9814

Binary Election Sequences

This Demonstration shows how the sequencing of binary elections, in which voters choose between two alternatives, winnows multiple alternatives down to a single "winner." You can select (a) an electorate index that specifies the preferences amongst the magenta, blue, green and golden choices among all members of the electorate, (b) an election sequence index that specifies the sequence of choices faced by voters, and (c) the size of the electorate that will be permitted to vote. The Demonstration outputs rows showing, in the left column, the alternatives available in the election, and, in the right column, the electorate's preferences among the choices remaining after the loser from the binary election has been culled. The bottom right cell shows the choice that wins as a result of the election process.

THINGS TO TRY

SNAPSHOTS

  • [Snapshot]
  • [Snapshot]
  • [Snapshot]

DETAILS

Some political theorists have deprecated the capability of democracies by noting that control over the agenda and over the sequence of voting can lead to different electoral results. Arrow's impossibility theorem and considerable derivative work addresses this issue. This Demonstration helps see the circumstances under which these theoretical problems are likely to arise. As users will note, although it certainly does occur, it is somewhat unusual for the voting sequence to end up affecting the ultimate result.
Although the Demonstration shows only binary elections, the underlying code works on elections in which more choices are available and in which only the winning choice survives until the next round.
Sometimes, one or both of the choices in an election will no longer be available due to prior elimination. In that instance, the election is essentially "skipped" and the preference structure remains unchanged.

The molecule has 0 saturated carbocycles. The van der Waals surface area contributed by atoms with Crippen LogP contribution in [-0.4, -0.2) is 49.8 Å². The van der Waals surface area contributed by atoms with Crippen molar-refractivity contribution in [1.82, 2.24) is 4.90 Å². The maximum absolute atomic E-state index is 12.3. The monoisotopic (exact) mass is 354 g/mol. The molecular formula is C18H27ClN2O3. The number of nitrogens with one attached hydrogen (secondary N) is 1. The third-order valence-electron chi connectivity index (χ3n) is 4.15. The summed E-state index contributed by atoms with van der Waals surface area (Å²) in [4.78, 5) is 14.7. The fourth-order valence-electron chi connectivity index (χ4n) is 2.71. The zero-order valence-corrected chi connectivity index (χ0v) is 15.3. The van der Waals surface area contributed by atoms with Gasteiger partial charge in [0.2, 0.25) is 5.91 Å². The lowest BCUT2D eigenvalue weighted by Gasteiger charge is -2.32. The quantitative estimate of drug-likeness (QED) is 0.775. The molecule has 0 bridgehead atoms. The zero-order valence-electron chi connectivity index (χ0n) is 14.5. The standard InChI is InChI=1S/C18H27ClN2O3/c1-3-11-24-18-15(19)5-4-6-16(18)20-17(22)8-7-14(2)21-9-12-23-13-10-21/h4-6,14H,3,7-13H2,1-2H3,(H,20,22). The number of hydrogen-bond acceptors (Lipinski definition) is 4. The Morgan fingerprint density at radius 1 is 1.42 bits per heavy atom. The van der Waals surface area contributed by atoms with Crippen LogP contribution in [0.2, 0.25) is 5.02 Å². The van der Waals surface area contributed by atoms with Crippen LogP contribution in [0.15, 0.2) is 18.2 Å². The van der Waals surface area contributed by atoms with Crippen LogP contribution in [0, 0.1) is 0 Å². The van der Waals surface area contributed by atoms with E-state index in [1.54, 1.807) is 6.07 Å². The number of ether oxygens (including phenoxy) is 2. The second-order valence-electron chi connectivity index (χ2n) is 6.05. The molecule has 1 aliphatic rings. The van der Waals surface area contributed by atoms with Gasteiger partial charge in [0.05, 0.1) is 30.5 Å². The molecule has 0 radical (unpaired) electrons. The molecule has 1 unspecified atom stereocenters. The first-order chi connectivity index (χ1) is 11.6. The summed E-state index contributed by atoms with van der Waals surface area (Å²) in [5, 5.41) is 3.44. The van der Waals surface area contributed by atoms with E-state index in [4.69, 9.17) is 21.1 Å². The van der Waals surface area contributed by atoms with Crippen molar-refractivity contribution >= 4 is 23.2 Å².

Snapshot 1: a golden result from one election sequence
Snapshot 2: a purple result from a different election sequence involving identical electorate preferences as Snapshot 1
Snapshot 3: an election sequence among a small electorate
    • Share:

Embed Interactive Demonstration New!

Just copy and paste this snippet of JavaScript code into your website or blog to put the live Demonstration on your site. More details »

Files require Wolfram CDF Player or Mathematica.









 
RELATED RESOURCES
Mathematica »
The #1 tool for creating Demonstrations
and anything technical.
Wolfram|Alpha »
Explore anything with the first
computational knowledge engine.
MathWorld »
The web's most extensive
mathematics resource.
Course Assistant Apps »
An app for every course—
right in the palm of your hand.
Wolfram Blog »
Read our views on math,
science, and technology.
Computable Document Format »
The format that makes Demonstrations
(and any information) easy to share and
interact with.
STEM Initiative »
Programs & resources for
educators, schools & students.
Computerbasedmath.org »
Join the initiative for modernizing
math education.
Step-by-step Solutions »
Walk through homework problems one step at a time, with hints to help along the way.
Wolfram Problem Generator »
Unlimited random practice problems and answers with built-in Step-by-step solutions. Practice online or make a printable study sheet.
Wolfram Language »
Knowledge-based programming for everyone.
Powered by Wolfram Mathematica © 2014 Wolfram Demonstrations Project & Contributors  |  Terms of Use  |  Privacy Policy  |  RSS Give us your feedback
Note: To run this Demonstration you need Mathematica 7+ or the free Mathematica Player 7EX
Download or upgrade to Mathematica Player 7EX
I already have Mathematica Player or Mathematica 7+